EVERY nation gives utmost value to education and to produce learned minds. All institutions of learning therefore play a pivotal role in disseminating such knowledge that broadens the mental horizon hence giving students the ability to think and act with wisdom to become an integral part of the country’s socio-economic growth. Unfortunately in Pakistan the education sector has been covered with dust and debris for decades as the government has seldom given this sector due importance. The budget is allocated on defence and other sectors where education suffers the most. Moreover, brain drain is another reason that diminishes intellectual minds as students after completing their post graduate degrees leave for abroad in pursuit of higher education and better employment opportunities.
Where universities in Pakistan are making efforts to impart education, it is widely observed that most universities follow syllabus from the West and do not teach the Pakistani perspective. For instance, Principles of Marketing text books being taught for MBA classes are written by an American author who uses examples of foreign brands, the one which Pakistanis only see in movies or in print and do not use them. Similarly, Principles of Management text books teach management theories and principles as discussed by the western companies and foreign authors, hence giving no room to propagate similar theories from Pakistan.
The need of the hour for universities in Pakistan is to produce textbooks for students that discuss Pakistani context by sharing concepts, principles, and best practices being followed by Pakistani companies. This will provide students with insights of the modus operandi in marketing, finance, advertising, management, and other sectors by Pakistani companies. It is important for students to learn theories and practices implemented and followed by Pakistani companies because it will give them a better understanding of Pakistan’s corporate culture. Students who work in Pakistan after completing their university degrees have to follow practices of Pakistani companies being led by Pakistani minds and it becomes a paradox of learning when they cannot link their course material and class lectures with the way companies operate.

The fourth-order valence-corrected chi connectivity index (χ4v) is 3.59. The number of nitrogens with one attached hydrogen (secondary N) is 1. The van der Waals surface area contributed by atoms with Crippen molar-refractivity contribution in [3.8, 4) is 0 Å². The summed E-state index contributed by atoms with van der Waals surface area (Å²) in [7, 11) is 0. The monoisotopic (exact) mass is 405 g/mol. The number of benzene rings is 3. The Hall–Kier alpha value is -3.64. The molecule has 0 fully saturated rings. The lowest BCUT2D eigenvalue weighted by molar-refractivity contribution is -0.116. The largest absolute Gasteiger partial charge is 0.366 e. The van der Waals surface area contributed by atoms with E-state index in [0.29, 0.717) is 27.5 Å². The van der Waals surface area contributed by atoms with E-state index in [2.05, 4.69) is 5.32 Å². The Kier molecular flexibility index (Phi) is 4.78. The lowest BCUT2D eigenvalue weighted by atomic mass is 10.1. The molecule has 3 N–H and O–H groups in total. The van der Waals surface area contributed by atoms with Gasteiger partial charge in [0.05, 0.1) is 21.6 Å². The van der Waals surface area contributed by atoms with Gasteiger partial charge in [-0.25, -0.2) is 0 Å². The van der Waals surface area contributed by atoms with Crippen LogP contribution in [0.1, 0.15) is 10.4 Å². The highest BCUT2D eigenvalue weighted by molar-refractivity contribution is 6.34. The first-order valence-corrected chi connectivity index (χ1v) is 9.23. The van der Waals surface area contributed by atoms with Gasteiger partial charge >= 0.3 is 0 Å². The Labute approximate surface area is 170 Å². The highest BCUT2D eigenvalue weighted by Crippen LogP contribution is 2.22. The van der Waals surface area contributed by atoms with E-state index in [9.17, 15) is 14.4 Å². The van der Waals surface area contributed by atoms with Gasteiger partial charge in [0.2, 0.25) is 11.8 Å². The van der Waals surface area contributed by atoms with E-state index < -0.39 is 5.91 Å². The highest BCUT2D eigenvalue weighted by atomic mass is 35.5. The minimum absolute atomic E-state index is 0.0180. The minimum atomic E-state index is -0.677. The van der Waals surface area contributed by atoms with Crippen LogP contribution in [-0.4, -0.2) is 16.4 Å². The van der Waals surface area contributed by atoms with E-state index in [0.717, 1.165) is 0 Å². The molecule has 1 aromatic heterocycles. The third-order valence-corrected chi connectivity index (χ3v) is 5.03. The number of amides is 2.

Moreover, the corporate culture is different between countries and the one between Pakistan and the US is poles apart. The way corporate leaders perform, their psyche, laws, advertising methods, and theories are different in Pakistan as compared to the US or with any other country. Students become part of this foreign culture by reading text books written by foreign authors and hence create a mindset that accepts such principles and practices. When students learn case studies, they start thinking in a similar way as that of the person residing and workingabroad. During their stay at the university, students learn all internationally followed concepts and while giving examinations solve questions not as students but as brand managers, communication managers, finance officers, and human resource managers. They secure good marks and complete their degrees, however, once the students graduates and enters the corporate world, the concepts begin contradicting in the student’s head as he tries to balance the learned concepts, which are foreign, and the professional practices being followed in the company where he is working, which is local.
The moment a student begins doing a job, the bubble he is living in bursts and he faces the reality, which is that he isn’t a manager but a management trainee or an internee who has to perform basic office duties. Moreover, even if the student becomes a management trainee, he keeps juggling between what he learned in university and what is being followed at work or what he is supposed to follow at work. Field trips must become a norm in all universities where students are studying for the BBA, MBA, BS, and MS degrees. Teachers who teach theoretical subjects should take students to leading companies to hold a discussion with the concerned personnel who provide students with insights on how concepts and theories taught in foreigntext books are being implemented in Pakistan. Moreover, the Higher Education Commission (HEC) must make an effort to publish textbooks by Pakistani authors, especially those who have or are working in the corporate sector, to promote the Pakistani concepts that will be highly beneficial for the career growth of students. The HEC needs to formulate a strategy to counter this predicament that keeps the students away from corporate practices being followed in Pakistan. Though they do learn foreign concepts, it is important for them to understand what managers, supervisors, and corporate leaders are following in Pakistan.